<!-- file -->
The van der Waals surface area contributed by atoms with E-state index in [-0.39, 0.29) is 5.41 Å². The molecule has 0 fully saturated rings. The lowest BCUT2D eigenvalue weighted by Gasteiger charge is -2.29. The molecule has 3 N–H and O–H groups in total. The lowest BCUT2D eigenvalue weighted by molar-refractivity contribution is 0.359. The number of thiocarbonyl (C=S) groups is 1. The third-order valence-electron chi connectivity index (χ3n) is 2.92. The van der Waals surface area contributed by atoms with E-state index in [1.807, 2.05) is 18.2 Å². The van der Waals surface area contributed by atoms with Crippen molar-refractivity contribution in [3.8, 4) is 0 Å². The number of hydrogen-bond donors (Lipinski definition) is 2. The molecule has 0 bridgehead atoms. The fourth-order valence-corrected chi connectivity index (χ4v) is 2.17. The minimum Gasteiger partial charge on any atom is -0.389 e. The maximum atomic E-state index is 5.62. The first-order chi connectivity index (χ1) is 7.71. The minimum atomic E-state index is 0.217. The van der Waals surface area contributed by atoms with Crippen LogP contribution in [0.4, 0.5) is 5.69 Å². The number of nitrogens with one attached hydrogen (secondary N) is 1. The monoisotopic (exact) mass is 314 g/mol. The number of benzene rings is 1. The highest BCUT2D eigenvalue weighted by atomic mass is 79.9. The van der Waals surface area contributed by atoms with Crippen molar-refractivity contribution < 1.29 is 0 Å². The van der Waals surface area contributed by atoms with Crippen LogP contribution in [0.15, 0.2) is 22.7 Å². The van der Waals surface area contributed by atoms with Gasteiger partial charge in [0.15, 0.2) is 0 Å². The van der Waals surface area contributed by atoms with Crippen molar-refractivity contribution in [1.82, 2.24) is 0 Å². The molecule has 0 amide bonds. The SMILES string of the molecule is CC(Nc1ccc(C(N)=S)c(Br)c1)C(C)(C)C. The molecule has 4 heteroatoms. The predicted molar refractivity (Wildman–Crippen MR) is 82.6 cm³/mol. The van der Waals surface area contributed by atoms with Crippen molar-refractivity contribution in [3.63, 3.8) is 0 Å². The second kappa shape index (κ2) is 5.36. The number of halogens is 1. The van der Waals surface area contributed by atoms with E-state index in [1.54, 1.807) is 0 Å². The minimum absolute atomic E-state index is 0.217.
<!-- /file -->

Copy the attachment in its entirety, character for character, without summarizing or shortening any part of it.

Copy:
The van der Waals surface area contributed by atoms with E-state index in [-0.39, 0.29) is 5.41 Å². The molecule has 0 fully saturated rings. The lowest BCUT2D eigenvalue weighted by Gasteiger charge is -2.29. The molecule has 3 N–H and O–H groups in total. The lowest BCUT2D eigenvalue weighted by molar-refractivity contribution is 0.359. The number of thiocarbonyl (C=S) groups is 1. The third-order valence-electron chi connectivity index (χ3n) is 2.92. The van der Waals surface area contributed by atoms with E-state index in [1.807, 2.05) is 18.2 Å². The van der Waals surface area contributed by atoms with Crippen molar-refractivity contribution in [3.8, 4) is 0 Å². The number of hydrogen-bond donors (Lipinski definition) is 2. The molecule has 0 bridgehead atoms. The fourth-order valence-corrected chi connectivity index (χ4v) is 2.17. The minimum Gasteiger partial charge on any atom is -0.389 e. The maximum atomic E-state index is 5.62. The first-order chi connectivity index (χ1) is 7.71. The minimum atomic E-state index is 0.217. The van der Waals surface area contributed by atoms with Crippen LogP contribution in [0.4, 0.5) is 5.69 Å². The number of nitrogens with one attached hydrogen (secondary N) is 1. The monoisotopic (exact) mass is 314 g/mol. The number of benzene rings is 1. The highest BCUT2D eigenvalue weighted by atomic mass is 79.9. The van der Waals surface area contributed by atoms with Crippen molar-refractivity contribution < 1.29 is 0 Å². The van der Waals surface area contributed by atoms with Crippen LogP contribution in [0.15, 0.2) is 22.7 Å². The van der Waals surface area contributed by atoms with Gasteiger partial charge in [0.15, 0.2) is 0 Å². The van der Waals surface area contributed by atoms with Crippen molar-refractivity contribution in [1.82, 2.24) is 0 Å². The molecule has 0 amide bonds. The SMILES string of the molecule is CC(Nc1ccc(C(N)=S)c(Br)c1)C(C)(C)C. The molecule has 4 heteroatoms. The predicted molar refractivity (Wildman–Crippen MR) is 82.6 cm³/mol. The van der Waals surface area contributed by atoms with Crippen molar-refractivity contribution in [3.63, 3.8) is 0 Å². The second kappa shape index (κ2) is 5.36. The number of halogens is 1. The van der Waals surface area contributed by atoms with E-state index in [1.54, 1.807) is 0 Å². The minimum absolute atomic E-state index is 0.217.